Well, when I interviewed with the board back in the winter, I told them, "The best thing you can do for the new superintendent, whoever it is, is to get that fixed before he or she gets here," and now we can see why. It is a very hard issue to jump into the end of. This is something that has been going on for years, so there are a lot of nuances to it. There is a lot of history and tradition about it, a lot of local knowledge, so I felt that it was hard for me to give the board a lot of substantive input about which feeder pattern they should pick because it was so late in the process when I got here. What I was able to get across to the board, and they were very responsive to it, was that we needed a decision in a timely manner so that we could start planning to make that transition work as well as it possibly could be made. So I pushed them to make a decision about the plan and about grandfathering by the end of September and they did that. Obviously, it is a very emotional issue. It is not a new issue here, but the board had a timeframe because the Fairfield Woods project is coming online. I guess in an ideal world, you'd love to just do a big-picture fix, solve all the problems of redistricting in one fell swoop and never have to touch it again for the next 10 years. But that wasn't going to happen and we needed to deal with the extra kids that we know are moving into the middle school. That decision had to be made sooner rather than later.
What are your goals for the Fairfield school district?
This is a very good schools system. My job, as I see it, is to assess the programs that we have and our practices and if they are working, support them, leave them alone and keep that going. And if something is not working and can be done differently, try and improve it. I'm not here to turn the thing upside down, but I'm also not here just to preside. It isn't like a situation where we have a system with massive problems where you have to go in and fix it right away. We have a high-performing school system. We offer a very comprehensive program. So that is my big-picture approach, working with the staff here at the central office and the principals and the teachers to figure out what are those things we can improve upon, and then get at it.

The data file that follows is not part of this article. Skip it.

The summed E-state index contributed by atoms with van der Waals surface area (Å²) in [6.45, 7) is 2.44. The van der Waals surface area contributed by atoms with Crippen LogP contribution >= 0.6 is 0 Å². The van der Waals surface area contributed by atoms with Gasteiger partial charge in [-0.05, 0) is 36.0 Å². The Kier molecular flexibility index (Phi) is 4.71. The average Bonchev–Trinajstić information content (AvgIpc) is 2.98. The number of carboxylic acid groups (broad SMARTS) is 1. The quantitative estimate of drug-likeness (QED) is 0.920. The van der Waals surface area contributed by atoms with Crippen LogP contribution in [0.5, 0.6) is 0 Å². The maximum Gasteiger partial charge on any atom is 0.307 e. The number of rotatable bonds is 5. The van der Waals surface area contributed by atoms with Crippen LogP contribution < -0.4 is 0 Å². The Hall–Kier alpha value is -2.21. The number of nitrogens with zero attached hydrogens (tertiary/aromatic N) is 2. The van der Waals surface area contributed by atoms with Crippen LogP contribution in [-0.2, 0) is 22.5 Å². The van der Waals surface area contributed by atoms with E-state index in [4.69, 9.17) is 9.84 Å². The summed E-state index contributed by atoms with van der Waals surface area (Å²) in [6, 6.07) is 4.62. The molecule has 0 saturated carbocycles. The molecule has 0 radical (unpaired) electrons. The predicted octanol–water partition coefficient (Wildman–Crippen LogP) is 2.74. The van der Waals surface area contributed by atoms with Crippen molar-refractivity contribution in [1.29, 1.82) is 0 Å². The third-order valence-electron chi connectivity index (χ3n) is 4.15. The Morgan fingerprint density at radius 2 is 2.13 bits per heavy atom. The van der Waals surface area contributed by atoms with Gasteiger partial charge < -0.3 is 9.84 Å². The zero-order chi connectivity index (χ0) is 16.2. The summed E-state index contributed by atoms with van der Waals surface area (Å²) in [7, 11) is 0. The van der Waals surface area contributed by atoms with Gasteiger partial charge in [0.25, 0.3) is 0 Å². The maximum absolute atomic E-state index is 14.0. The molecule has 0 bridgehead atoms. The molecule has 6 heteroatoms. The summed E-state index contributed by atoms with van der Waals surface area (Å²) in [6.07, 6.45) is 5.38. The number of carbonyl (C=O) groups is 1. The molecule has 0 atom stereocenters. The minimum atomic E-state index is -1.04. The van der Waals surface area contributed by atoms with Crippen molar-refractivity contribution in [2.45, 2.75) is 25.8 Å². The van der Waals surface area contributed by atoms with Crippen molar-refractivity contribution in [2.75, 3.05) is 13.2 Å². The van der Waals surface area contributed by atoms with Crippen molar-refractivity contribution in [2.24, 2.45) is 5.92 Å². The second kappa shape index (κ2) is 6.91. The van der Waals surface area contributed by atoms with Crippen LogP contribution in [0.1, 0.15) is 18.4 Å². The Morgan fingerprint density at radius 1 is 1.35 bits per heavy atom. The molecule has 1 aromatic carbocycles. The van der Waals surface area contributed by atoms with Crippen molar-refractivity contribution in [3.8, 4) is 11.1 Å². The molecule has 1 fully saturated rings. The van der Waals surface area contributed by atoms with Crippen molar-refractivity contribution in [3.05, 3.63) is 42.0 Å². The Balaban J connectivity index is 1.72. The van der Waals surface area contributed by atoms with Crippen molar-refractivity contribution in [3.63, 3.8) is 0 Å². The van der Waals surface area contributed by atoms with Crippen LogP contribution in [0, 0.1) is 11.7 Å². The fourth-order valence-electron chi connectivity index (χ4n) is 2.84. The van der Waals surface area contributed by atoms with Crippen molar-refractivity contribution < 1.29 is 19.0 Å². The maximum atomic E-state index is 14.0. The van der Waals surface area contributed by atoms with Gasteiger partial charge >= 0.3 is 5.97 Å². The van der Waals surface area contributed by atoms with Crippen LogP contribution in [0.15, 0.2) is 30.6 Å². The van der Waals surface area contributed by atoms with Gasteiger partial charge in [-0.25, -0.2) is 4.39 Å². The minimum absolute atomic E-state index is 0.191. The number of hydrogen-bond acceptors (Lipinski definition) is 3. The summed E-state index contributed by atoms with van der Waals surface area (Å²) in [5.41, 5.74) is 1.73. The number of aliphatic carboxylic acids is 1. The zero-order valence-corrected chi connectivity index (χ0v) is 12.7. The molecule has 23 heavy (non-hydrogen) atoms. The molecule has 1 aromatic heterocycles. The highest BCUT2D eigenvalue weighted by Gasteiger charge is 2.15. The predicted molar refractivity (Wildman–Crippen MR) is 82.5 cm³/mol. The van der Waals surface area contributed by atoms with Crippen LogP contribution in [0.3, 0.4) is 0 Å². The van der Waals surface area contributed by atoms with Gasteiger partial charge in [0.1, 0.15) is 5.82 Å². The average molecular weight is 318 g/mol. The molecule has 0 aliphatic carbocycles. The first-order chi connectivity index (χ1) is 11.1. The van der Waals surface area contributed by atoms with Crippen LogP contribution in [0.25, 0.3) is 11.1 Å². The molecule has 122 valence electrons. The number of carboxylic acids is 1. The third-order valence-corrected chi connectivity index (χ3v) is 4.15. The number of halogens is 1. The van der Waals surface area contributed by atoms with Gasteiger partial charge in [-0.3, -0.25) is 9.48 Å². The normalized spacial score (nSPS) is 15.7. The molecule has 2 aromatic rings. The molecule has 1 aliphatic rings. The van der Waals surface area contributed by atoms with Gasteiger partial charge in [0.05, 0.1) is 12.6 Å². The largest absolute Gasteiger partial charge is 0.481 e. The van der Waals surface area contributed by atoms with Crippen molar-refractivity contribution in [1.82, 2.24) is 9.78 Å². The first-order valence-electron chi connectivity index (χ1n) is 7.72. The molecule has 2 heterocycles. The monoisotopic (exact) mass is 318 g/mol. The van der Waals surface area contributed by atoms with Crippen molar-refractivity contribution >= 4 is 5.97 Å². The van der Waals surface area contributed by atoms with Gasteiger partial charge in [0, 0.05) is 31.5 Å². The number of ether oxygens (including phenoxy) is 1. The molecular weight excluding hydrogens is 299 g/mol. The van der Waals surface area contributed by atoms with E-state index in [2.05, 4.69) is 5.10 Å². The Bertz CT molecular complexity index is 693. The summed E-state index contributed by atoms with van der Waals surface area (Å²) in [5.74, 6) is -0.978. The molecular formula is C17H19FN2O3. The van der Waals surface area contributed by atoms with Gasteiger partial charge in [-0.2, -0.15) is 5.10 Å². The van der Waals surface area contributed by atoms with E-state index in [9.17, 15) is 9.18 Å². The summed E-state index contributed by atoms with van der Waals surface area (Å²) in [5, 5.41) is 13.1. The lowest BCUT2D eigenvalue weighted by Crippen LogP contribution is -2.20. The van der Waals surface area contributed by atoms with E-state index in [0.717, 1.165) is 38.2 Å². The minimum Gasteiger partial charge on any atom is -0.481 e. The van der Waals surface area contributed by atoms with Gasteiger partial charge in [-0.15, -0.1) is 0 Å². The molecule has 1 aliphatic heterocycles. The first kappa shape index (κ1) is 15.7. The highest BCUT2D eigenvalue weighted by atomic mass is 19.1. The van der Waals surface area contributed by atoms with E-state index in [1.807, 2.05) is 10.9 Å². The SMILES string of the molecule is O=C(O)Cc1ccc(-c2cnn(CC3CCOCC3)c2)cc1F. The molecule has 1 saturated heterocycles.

Fairfield is a much bigger school system than Bloomfield -- nearly 10,000 students compared to approximately 2,400. How has that adjustment been so far?
It is about four times as large, in terms of number of schools and number of students, but the work is very similar. No matter what, you are trying to bring about consistency across a system, whether you are talking about aligning the work in three elementary schools or 11. It is still trying to get all of the elementary schools to offer consistent quality programming. One thing that is different is, this is the first district that I've worked in with multiple middle schools and multiple high schools. Just the scale of things is a little different. I can't quite be as visible and hands on in all the areas. I've spent time visiting schools, but it's going to take me awhile to get to them all. Whereas, I used to be able to get to the schools in a week, here it's going to take a couple months for me to get to all of them in a meaningful way. But it's still about instruction in the classroom, no matter how big the system is. That's the big driver for me.